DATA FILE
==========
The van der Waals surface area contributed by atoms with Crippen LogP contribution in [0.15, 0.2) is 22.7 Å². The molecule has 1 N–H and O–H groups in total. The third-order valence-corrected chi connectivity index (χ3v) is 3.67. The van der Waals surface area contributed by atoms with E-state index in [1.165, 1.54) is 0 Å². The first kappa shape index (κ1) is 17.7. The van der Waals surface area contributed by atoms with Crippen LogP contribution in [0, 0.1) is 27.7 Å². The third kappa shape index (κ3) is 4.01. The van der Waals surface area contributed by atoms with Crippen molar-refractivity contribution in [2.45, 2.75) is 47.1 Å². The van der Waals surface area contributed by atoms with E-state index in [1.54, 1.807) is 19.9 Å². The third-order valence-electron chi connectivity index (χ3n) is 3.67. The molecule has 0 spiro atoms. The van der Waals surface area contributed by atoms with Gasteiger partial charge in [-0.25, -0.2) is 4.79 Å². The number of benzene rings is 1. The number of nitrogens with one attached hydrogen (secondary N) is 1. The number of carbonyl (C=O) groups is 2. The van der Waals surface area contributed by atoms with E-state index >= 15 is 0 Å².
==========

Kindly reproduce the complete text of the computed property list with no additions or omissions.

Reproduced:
The van der Waals surface area contributed by atoms with Crippen LogP contribution in [0.15, 0.2) is 22.7 Å². The molecule has 1 N–H and O–H groups in total. The third-order valence-corrected chi connectivity index (χ3v) is 3.67. The van der Waals surface area contributed by atoms with E-state index in [1.165, 1.54) is 0 Å². The first kappa shape index (κ1) is 17.7. The van der Waals surface area contributed by atoms with Crippen LogP contribution in [0, 0.1) is 27.7 Å². The third kappa shape index (κ3) is 4.01. The van der Waals surface area contributed by atoms with Crippen molar-refractivity contribution in [2.45, 2.75) is 47.1 Å². The van der Waals surface area contributed by atoms with E-state index in [1.54, 1.807) is 19.9 Å². The third-order valence-electron chi connectivity index (χ3n) is 3.67. The molecule has 0 spiro atoms. The van der Waals surface area contributed by atoms with Gasteiger partial charge in [-0.25, -0.2) is 4.79 Å². The number of benzene rings is 1. The number of nitrogens with one attached hydrogen (secondary N) is 1. The number of carbonyl (C=O) groups is 2. The van der Waals surface area contributed by atoms with E-state index >= 15 is 0 Å².